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The Powerpuff Girls Movie The Powerpuff Girls Movie
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Grade: A-

Verdict: Pure grrrl

Details: Voices by Cathy Cavadini, Tara Strong and Elizabeth Daily. Directed by Craig McCracken. Rated PG for non-stop frenetic animated action. One hour, 27 minutes.

Rate it: Write your own review

Review: In a full-length cartoon packed with remarkable moments, the most remarkable in The Cartoon Network's big-screen “The Powerpuff Girls Movie” might well take place in isolation on a far-away asteroid.

In effect, our kindergarten super heroines in skirts — the level-headed Blossom, the emotionally fragile Bubbles and the feisty fireball Buttercup — have been sentenced to time out. That's because without realizing it, they've been bad. The sinister simian Mojo Jojo duped them into helping him seize the mega-city Townsville and now their surrogate father, Professor Utonium, is ambivalent to their pleadings of innocence. “I don't know who to believe,” he says before lowering the big, verbal boom of disappointment. “I thought you were good! ”

As Mojo continues his quest to be “king, supreme leader and all-around dictator,” the psychologically zapped girls fly off alone to that cold, rock-hard asteroid where their ids and egos grapple in a moral meltdown.

Bubbles' tear ducts are in full flow as Blossom and Buttercup bicker over who's to blame. In seconds we've left the realm of two-dimensional cartoon characters and entered a world that is moving and nuanced and alive. The scene is a jewel on its own terms, but also powerfully illustrates how fully in tune the “Powerpuff Girls” creators are with the dreams and fears of their core audience.

Maybe it doesn't sound like a laugh-a-minute cartoon, but “Powerpuff Girls” is frequently fitfully funny. Though at least one of its scenes overstays its welcome — a destructive game of tag seems to go on forever — this movie is one of the few American creations that is both gleeful pop culture and exquisite high art. It's Akira Kurosawa with a wry sense of humor, Ingmar Bergman with a penchant for a good pickle joke.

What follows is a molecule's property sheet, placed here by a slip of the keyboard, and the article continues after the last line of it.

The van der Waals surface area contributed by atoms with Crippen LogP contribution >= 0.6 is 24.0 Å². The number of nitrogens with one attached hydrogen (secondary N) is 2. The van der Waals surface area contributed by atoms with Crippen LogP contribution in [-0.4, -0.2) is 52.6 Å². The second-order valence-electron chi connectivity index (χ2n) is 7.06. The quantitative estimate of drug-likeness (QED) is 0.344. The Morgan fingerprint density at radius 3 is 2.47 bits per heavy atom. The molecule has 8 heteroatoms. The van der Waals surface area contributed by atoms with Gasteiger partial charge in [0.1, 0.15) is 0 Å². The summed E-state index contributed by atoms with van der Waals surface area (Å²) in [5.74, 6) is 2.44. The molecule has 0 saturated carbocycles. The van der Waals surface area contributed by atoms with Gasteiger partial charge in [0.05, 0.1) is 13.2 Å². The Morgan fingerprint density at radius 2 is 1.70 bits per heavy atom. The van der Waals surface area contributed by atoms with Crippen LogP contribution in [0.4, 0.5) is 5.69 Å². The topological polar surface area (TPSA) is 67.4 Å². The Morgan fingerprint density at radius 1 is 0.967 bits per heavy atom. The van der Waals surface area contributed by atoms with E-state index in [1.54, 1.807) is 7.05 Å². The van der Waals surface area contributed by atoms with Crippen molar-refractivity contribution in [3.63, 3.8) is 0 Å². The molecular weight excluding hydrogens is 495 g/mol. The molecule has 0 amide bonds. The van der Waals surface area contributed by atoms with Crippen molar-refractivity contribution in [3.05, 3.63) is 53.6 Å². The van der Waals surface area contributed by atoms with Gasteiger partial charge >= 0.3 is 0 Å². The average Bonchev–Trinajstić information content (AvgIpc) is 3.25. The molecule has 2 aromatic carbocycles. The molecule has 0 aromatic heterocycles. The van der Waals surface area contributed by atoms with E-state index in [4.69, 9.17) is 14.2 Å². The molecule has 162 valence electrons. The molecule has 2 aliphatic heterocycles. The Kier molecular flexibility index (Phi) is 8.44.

It would be “The Lion King” if “The Lion King” were cut from the cloth of Mystery Science Theater 3000.

First created by Craig McCracken in 1998, these crimefighting puffs are part of the Cartoon Network's stable of inventive, glorious two-dimensional 'toons, including “Dexter's Laboratory” and “Samurai Jack.” The girls are less hip with the public than, say, today's trendy mind-tripper “SpongeBob SquarePants,” but their movie, costing a healthy $25 million, is pure “Powerpuff” gold. It easily surpasses the heap of “Pokémon” tripe inflicted upon the world's youth and all those recent Disney misfires. Can't forget “Atlantis: The Lost Empire”?

The intricate drawings emanate 1950s futuristic pizzazz like a David Hockney scenescape. The inspired script is both sinfully cynical and aw-shucks sweet.

It all starts at the beginning where square-jawed Professor Utonium, in an attempt to counter Townsville's growing unsavouriness, mixes sugar, spice and everything nice. An accident adds in a dose of the mysterious Chemical X and a trio of little girls with super superpowers is born. They not only fly, but their laser eyes cleanly slice the crusts off their PB&J sandwiches.

Like “Spider-Man,” the puffs slowly realize their strengths and confront one of life's nastier realities — those powers not only make them super, but make them freaks in the public's eyes.

That Chemical X accident also turns the professor's labmonkey into the massive-brained Mojo Jojo, whose scheme to overtake Townsville is hidden within his new “Help The Town and Make It a Better Place Machine.”

You gotta love a chimp whose brain synapses run at a blistering blur.

“Do not continue with your ramblings,” he shouts to the mutinous simian army he created to topple Townsville. “For my ramblings are the ramblings to be obeyed . . . It was I who laid the original plan and set it into motion. Don't you see? All you monkeys are my plan. So your plans are my plans because you made plans and my plan was to make you. But I never planned for my plans to make plans to stop my plan!”

Got that? Now bow down.

Bob Longino, The Atlanta Journal-Constitution

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